Tuesday, October 25, 2011
Bitter End by Jennifer Brown Review
I have to state this: I loved Hate List. It was one of those books I went head over sneakers for (I don't wear heels). I cried during it and I keep it by my bed like all other books I really love. Bitter End is there, too. But halfway through the book I was having so many Hate List flashbacks, I couldn't help it. The only reason I bought Bitter End was because of Jennifer Brown being one of my favorite authors even though she only has one other book out. But I loved Bitter End and I understand that and Hate List are two totally different books. Paragraph finished.
Alex has a tough life: Her mom ran off to Colorado and was in an accident knocking her brains out (she's dead), her dad's a walking depression commercial, her sisters barely speak to her, and she thought she could trust her best friends because they don't accept her new (first) boyfriend Cole. Everything changed when she met Cole.
This is what was going on inside my head while and when I read this book and wasn't having Hate List flashbacks: These songs were stuck in my head.
For the relationship I saw in my head with Alex and Cole, I thought of these two Train songs except not in the great way Train is, but all dark and twisted.
Yeah, not in a heartwarming, funky beat way.
Except not in the great sound way and being a great message. Basically this is other world evil Train way (OK crazy idea, how could there ever be an evil Train? No alternative universe Pat could truly be evil, just more alien looking.) without the cool cover art. Thank Agnosticism (heh-heh, no god, LOL) I didn't have "Drops of Jupiter" stuck in my head.
I also thought of the abusive part of their relationship mainly as one of those misogynistic rap or rock songs, I don't even have to name one you can just hear it already.
And Alex made me think of this song by Coldplay (from their epic NEW album released yesterday which sadly I haven't bought yet):
Except they weren't elephants (whatever). If you read the novel you'll understand why I put this song up.
So let's discuss the characters:
Alex was a believable character, especially in her relationship with Cole. The truth is, a lot of people in abusive relationships (guy or girls) stay in that relationship and let themselves be abused. And no, it isn't their fault, they don't want to be abused, they may be sluts (female sexual power FTW, down with slut/stud), and they did not enjoy it (I've heard all the exact same bullshit for rape, from ex-friends of mine whom I now refuse to even look in the eye). Alex was just like all those statistics, but at the same time she was also her own person, not someone on a PSA. I cried for her multiple times (such as when Cole called her a slut, when Cole pushed her and she had the accident to her face). Jennifer Brown made me cry again even if Alex is so different from Valerie.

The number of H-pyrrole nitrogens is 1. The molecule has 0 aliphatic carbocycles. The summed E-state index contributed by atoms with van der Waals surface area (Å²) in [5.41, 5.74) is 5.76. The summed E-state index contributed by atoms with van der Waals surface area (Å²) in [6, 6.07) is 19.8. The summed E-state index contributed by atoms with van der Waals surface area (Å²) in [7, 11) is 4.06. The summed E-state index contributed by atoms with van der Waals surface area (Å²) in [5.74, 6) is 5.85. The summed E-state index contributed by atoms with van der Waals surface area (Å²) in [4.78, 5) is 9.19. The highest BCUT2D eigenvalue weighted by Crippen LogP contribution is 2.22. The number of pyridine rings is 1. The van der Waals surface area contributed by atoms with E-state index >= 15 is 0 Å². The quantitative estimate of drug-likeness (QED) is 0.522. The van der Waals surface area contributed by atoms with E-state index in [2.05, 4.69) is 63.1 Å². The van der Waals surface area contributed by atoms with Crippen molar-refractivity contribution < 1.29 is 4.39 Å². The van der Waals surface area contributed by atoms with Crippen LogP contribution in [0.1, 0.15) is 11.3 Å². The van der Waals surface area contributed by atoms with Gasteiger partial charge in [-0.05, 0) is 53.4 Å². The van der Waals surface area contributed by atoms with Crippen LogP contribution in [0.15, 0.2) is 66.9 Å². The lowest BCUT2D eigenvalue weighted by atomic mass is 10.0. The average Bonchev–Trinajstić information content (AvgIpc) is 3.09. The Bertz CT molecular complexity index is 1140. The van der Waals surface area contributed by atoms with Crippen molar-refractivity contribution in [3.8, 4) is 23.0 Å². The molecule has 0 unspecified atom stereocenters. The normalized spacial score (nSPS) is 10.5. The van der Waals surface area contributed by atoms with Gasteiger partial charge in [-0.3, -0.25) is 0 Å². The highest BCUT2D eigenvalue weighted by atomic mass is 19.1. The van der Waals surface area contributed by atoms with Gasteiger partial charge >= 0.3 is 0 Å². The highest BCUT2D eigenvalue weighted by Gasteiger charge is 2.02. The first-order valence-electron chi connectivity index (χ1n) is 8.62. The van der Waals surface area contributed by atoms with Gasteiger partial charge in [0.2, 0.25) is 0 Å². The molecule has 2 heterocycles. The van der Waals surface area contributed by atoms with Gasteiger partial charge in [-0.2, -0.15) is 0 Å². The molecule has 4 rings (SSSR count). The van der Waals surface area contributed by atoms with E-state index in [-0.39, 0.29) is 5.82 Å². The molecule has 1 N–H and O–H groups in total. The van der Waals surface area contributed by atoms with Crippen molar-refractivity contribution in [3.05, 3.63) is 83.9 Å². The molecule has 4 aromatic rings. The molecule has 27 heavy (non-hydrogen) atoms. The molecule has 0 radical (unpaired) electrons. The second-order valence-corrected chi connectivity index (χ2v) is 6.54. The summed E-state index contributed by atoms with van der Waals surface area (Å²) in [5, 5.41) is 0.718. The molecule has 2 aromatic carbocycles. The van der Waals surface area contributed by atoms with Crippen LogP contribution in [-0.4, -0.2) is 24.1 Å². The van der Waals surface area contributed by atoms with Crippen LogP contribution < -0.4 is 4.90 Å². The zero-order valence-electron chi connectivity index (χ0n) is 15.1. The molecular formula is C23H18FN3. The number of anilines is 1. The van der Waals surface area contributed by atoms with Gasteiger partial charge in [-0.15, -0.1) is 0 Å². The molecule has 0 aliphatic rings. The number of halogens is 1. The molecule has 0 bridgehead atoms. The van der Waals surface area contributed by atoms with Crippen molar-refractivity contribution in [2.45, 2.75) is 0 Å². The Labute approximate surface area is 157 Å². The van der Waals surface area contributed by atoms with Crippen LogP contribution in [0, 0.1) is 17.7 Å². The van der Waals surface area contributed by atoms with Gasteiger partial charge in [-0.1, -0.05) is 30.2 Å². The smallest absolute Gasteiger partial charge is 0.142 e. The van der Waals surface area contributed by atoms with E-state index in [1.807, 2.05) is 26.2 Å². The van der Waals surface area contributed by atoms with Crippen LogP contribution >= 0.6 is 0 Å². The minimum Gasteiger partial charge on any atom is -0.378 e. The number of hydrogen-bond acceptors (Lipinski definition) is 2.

Cole was a chauvinist pig who I also suspect is a homophobe (how many times have I seen this combined?). But unlike most chauvinist pigs in YA fiction that are male, he wasn't stereotypical. I hate all the misandrist, stereotypical chauvinist pigs running around in YA lit (I'm speaking to you Tara Hudson). Cole had a personality and if it weren't for what he did to Alex, you might actually feel bad for him. He lived in a dysfunctional family, with a suicidal mom, chauvinist pig father (who definitely was homophobic), and who abused them both. This reminded me of Alex Flinn's Breathing Underwater (a great read-alike) in which both of the main male characters were abused by their fathers and take it out on their girlfriends. It's true, many people who are abused as kids often grow up to abuse others, like their spouse or kids or both. That's what Dave Pelzer's mom did to him and luckily for him he never did it to anyone else. But that doesn't always happen. At first I thought they fell in love too fast, but then it got more drawn out. Cole was too a believable character. I was even crying for the other girls he abused.
Beth and Zack are the two best friends you've just been wanting. They're understanding, stick up for you, and you can trust them. I love how abstract the characters are, at first Zack was the stereotypical pervy stud but then when it was revealed he'd never had sex before I almost went crazy because it was the last thing I'd ever expected. I couldn't help but love it. And Bethany was also great and one of those girls you just want to hang out with. I loved them both.
The side characters were also great, showing they aren't wildly unrealistic, but more like your neighbors. One of the things I like most about Jennifer Brown is that she makes the characters real and even gives a human side to the antagonists who do inhumane things (wait, was Nick the antagonist of Hate List? He may have started a school shooting and all but I just couldn't see him as the villain.).
Colorado was a main part of the story and I was having Julie Anne Peters flashbacks (I can't help it almost all her books are set there). Alex wants to go to find herself and her mother and I could relate to the whole finding yourself, finding others thing and it helped me relate to her even more, proving how human she is.
The plot was realistic and very every day life. It wasn't crazy and definitely hits close to home. I was scared of not liking this, but I did. Everything I could picture happening, the abandonment at the party, what happened after the basketball game, everything.
So will I read Jennifer Brown's other novels? Yes.
4 out of 5 stars. Read this, it's a great book to read after Hate List.